Students are not the only creative people at YCIS Beijing; their staff and educators also incorporate various technologies into their lesson plans so that students can learn to enhance their own coursework. Even if students are studying the same material, they can show the results of their learning in different mediums, such as making a PowerPoint presentation, designing visuals, or even making short videos.
Greg Eiselt, a marketing officer at YCIS Beijing, described how the Year 3 teaching team, like other levels at the school, work to incorporate technology into the curriculum. “The ability to recognize how digital tools can enhance your own work, and to use them effectively to craft creative digital content, is an increasingly valuable skill to possess,” he said.
Technology is integrated seamlessly into daily lessons at educational institutions like YCIS Beijing. The application Seesaw, for example, is a learning journal that allows YCIS students to upload pictures of their own work onto school-provided tablets. Then, students can reflect on their and their peers’ work, which provides a valuable opportunity for them to think constructively about how they can improve in future projects.
Applications like Seesaw also promote the development of strong communication and critical thinking skills. Nowadays, everyone has a computer in their pocket, so having a strong grasp of skills like critical thinking, collaboration, creativity, and communication are essential, and allow YCIS Beijing students to stand out.
A Self-Directed Future
Incorporating technology into school curriculum can have huge benefits in the classroom, but the same technology has also made it possible for students to learn with greater autonomy. When looking to the future, Western Academy of Beijing Deputy Director John D’Arcy believes that this indicates a need for a pedagogical shift. “We are giving students the chance to self-direct their learning because students need to have the capacity to self-regulate,” he said. “They need to be capable of being autonomous in their learning, because to be successful today and tomorrow we all need to be capable of continuously re-inventing ourselves.”
D’Arcy is an expert in the field of self-directed learning and is also leading an initiative at the school called “Future of Learning at WAB,” in which this methodology is a key component. Giving students more freedom in the construction of their learning is one of the 20 goals contained in the initiative, which is intended to help WAB lean into the future of learning. D’Arcy sees a future where students are not just taught what to learn, but also how to learn. To succeed as a self-directed learner, students need to be able to identify an area of interest, judge what is important to learn in that field, find and contact experts, and develop resilience to failures.
In preparing students for their future challenges, WAB has initiated changes in its curriculum at every grade level, and is working with educators and parents to innovate their teaching methods. For example, the Capstone Program is open to WAB high school students and aims to encourage pupils to find individual pathways to self-determined learning outcomes. In close cooperation with instructors and mentors, the recently inaugurated program allows students to “co-construct” their own curriculum and assessment measures in an area of learning about which they are particularly passionate.
“It has been a career-long passion of mine to implement individual pathways like Capstone,” said Melanie Vrba, Principal of WAB’s High School. “I'm proud to work at WAB, where our open-minded and risk-taking community embraced this effort wholeheartedly." The fruits of that effort seem to be paying off, and the program has received enthusiastic reviews from parents and students alike.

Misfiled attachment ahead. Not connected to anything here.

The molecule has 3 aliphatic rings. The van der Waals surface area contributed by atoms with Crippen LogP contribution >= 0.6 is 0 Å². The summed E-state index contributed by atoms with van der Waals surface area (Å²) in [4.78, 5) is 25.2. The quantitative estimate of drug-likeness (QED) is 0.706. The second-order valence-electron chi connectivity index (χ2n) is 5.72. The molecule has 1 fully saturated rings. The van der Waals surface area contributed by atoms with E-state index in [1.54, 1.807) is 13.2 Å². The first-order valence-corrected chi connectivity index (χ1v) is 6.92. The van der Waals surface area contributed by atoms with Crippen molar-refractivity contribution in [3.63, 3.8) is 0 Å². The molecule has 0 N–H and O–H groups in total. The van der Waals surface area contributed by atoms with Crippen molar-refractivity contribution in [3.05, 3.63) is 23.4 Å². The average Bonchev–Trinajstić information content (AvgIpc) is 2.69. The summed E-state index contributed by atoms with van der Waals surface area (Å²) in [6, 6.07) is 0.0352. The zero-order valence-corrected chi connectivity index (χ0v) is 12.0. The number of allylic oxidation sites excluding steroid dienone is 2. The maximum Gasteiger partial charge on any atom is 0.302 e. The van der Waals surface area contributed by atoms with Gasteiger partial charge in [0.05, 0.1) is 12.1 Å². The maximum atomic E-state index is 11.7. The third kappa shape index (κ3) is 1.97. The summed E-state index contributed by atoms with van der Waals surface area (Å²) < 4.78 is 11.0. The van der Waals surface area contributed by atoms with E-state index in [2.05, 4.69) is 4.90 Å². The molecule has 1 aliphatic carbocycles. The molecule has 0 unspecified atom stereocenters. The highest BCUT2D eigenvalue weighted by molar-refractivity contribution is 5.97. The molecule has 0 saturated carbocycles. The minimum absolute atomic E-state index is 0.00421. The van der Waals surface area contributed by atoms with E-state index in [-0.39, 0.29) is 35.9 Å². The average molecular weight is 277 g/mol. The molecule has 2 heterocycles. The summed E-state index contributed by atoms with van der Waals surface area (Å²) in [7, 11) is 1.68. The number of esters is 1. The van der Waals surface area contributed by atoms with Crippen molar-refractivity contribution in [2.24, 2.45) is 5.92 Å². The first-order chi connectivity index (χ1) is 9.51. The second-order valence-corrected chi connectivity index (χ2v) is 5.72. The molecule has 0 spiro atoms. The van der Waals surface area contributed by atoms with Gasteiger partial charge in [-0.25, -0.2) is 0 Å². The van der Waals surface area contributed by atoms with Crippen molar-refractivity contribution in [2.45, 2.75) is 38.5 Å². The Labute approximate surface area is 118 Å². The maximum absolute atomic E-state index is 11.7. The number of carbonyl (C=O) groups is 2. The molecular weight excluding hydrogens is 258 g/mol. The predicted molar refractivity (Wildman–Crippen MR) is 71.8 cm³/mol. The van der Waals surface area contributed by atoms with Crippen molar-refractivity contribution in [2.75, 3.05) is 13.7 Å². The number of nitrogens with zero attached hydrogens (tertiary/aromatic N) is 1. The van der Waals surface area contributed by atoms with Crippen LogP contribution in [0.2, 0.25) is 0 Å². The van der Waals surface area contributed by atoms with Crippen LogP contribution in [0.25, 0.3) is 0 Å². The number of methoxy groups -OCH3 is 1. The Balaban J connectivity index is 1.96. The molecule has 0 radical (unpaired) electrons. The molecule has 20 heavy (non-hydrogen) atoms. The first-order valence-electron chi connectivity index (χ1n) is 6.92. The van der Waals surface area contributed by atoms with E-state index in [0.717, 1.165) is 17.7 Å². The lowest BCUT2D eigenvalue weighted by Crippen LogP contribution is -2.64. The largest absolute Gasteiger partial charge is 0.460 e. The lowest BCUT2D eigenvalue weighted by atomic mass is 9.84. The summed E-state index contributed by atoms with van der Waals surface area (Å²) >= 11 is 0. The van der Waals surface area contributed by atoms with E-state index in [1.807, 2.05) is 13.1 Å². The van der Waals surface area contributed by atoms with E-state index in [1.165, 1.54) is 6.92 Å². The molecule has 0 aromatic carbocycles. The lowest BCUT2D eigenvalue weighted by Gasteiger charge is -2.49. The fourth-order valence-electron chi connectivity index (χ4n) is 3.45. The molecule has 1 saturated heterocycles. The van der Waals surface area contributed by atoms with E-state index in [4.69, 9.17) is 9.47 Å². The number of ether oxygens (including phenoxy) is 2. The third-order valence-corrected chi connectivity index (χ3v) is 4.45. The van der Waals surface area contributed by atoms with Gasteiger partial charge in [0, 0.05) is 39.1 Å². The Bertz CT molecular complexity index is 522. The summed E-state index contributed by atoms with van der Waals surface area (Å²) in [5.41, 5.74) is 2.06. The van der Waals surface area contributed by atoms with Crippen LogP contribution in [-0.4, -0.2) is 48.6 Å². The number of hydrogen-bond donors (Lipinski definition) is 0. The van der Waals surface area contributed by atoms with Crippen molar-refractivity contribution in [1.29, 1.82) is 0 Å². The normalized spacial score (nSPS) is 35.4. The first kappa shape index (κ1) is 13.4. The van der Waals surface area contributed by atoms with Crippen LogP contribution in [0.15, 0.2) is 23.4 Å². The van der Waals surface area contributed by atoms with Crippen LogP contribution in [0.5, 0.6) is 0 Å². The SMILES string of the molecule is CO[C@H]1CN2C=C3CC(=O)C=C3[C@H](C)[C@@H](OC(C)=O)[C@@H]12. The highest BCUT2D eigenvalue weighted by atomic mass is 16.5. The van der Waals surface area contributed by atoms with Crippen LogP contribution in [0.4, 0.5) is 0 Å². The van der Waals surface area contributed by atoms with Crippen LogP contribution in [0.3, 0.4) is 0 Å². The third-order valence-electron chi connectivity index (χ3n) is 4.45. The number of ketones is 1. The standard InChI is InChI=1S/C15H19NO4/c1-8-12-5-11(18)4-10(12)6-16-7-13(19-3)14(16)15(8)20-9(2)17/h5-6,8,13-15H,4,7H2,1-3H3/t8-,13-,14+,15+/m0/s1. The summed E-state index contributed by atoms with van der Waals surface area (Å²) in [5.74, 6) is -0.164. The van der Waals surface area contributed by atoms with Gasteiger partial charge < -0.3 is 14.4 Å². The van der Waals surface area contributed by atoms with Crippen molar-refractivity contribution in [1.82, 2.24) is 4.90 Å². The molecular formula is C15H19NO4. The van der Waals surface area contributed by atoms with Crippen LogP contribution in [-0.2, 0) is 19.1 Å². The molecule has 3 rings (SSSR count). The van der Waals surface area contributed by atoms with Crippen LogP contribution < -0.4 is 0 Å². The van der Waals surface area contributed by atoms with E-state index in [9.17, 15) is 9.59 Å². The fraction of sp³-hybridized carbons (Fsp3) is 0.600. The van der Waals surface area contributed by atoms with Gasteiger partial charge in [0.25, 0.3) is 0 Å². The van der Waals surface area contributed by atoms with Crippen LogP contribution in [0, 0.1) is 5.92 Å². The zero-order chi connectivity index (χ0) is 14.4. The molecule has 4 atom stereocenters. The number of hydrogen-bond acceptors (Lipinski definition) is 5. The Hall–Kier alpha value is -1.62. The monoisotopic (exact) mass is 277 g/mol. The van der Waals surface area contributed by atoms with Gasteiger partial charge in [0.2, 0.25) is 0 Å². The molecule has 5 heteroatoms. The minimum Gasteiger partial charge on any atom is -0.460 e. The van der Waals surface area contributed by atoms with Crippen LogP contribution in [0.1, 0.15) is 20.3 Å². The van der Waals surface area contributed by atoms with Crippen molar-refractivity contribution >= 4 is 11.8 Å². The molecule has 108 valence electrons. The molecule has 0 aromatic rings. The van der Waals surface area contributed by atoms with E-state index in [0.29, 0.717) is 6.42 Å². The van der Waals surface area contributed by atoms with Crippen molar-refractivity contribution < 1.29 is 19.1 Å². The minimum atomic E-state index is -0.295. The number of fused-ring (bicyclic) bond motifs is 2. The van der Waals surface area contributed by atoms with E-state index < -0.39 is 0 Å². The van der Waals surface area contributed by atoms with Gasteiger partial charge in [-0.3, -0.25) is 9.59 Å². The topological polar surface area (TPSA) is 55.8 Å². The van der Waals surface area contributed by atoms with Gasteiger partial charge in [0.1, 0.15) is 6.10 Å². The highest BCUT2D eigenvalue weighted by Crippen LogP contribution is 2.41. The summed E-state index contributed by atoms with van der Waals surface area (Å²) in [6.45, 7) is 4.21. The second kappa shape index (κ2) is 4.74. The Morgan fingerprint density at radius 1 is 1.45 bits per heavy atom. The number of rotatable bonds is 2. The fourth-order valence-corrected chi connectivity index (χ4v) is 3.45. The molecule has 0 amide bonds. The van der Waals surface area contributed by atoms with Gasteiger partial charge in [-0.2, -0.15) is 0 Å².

In a traditional high school these students may take the same subjects, study the same curriculum, and work on the same homework assignments. But in Capstone, the variety of student interests is instantly made obvious by the different projects that senior students have initiated. One student is writing his own computer programs while another choreographs and coaches a dance team; other students are also working on video game animation or studying photojournalism. At the end of their long-term project the students are required to defend their learning to a panel of academics and experts in their area of study.
The benefits for the students are not limited to the content that they learn in the program, but also include the qualities they develop as young learners, such as individual resilience and taking initiative. In D’Arcy’s opinion, the character development is likely to be the most lasting element. “It’s an essential trait for contemporary life in a globalized world,” he said. “You have to be capable of self-directing. Right now and in the future, the people who are going to be most successful are going to be doing this.”
The world is changing, and rapidly so. Uncertainty – over a variety of complex social, economic, and political issues – has become the norm, and the impact of globalization is a prominent topic of discussion in every national capital around the world. Governments and individuals alike are struggling to keep up in this environment. Thomas L. Friedman, a New York Times columnist, wrote about the shifting tides of the job market in his most recent book, Thank You for Being Late: “When I attended college I got to find a job; my girls have to invent theirs.”
Globalization has challenged our previous understanding of quality educational systems, and around the world those systems are adapting. In many places in Beijing, the educators responsible for preparing the next generation are responding in a remarkable way. Institutions like YCIS Beijing, The Children’s House, and WAB are inculcating students with the necessary skills not just to compete in the human-knowledge economy, but to thrive in it.
Aaron Kruse is the content editor at AmCham China
Joseph Good is a Government Affairs intern at AmCham China